I have, until now, studiously avoided seeing Michael Moore's film "Sicko." It is the kind of film that makes me ill. The kind of film that I am sure will present me with evidence to confirm what I already believe. The kind of film that I am sure will present others with a lot of food for thought and may cause them to re-examine their own beliefs. The kind of film that will flash in the sky like fireworks on the fourth of July, leave debris behind on the streets for a week or so, and then be swept away without much thought for another year.
I have long championed socialized medicine. I believe that everyone has the right to seek medical treatment and receive it regardless of their socioeconomic status. I don't buy any of that crap that says that the United States has the best healthcare in the world because our system is market-driven. We have an incredibly high infant mortality rate. Our rate of homelessness is directly attributable to our lack of health care and mental health treatment. I could spout statistics. I could present facts, anecdotal evidence, actual interviews. But Michael Moore did that already. He did it with humor and honesty. He did it without ambiguity and by asking questions of people on both sides of the issue. And it hasn't made a damn bit of difference.
I watched 2/3 of the movie "Sicko" last night. I had to turn it off because I couldn't stand to watch anymore. For decades other countries have known that being healthy is a fundamental building block to having a strong society. Other Western countries. Other democratic countries. Other countries with whom the United States is allied. Other countries who look at us in disbelief. What is it going to take for us to admit that we are a society? A collective, connected society? What will it take for the United States to cease being simply a group of individuals interested in their own personal wealth and issues and begin seeing ourselves as part of something bigger? What do we need to do to understand that what hurts some of us hurts us all? I, for one, am not afraid of higher taxes if it means that each and every person in this country will be free to walk in to a clinic and be treated. I am not afraid of spending more of my own money right now so that in ten or fifteen or twenty years our rate of cancers, obesity, diabetes, homelessness and people losing their homes because of catastrophic healthcare costs will diminish.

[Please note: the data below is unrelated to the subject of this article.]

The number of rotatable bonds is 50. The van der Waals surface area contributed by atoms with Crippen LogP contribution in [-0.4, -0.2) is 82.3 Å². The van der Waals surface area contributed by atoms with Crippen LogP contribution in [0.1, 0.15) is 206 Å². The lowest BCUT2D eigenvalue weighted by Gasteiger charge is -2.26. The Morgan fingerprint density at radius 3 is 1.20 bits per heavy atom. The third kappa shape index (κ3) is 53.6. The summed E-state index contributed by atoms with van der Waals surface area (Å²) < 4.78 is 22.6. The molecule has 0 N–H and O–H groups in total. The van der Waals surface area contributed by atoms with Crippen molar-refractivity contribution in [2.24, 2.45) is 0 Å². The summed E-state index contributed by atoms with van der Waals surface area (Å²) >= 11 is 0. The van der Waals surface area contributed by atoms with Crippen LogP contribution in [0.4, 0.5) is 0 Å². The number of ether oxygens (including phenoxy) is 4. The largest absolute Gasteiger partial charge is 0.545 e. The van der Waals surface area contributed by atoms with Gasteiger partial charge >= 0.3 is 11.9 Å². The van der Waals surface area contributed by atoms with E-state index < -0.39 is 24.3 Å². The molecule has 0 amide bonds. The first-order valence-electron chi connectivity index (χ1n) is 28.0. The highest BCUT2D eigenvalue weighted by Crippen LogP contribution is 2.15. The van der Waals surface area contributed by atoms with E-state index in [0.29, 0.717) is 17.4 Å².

I am disgusted by the insurance companies and pharmaceutical companies who continue to dole out millions of dollars to protect their bottom line. I am not willing to move to another country to get my socialized medicine. This is my home. I want to stay here and make it better. I'm just not sure that will happen in my lifetime. Forgive me for turning off the movie and burying my head in the sand for now. I'm feeling a little discouraged.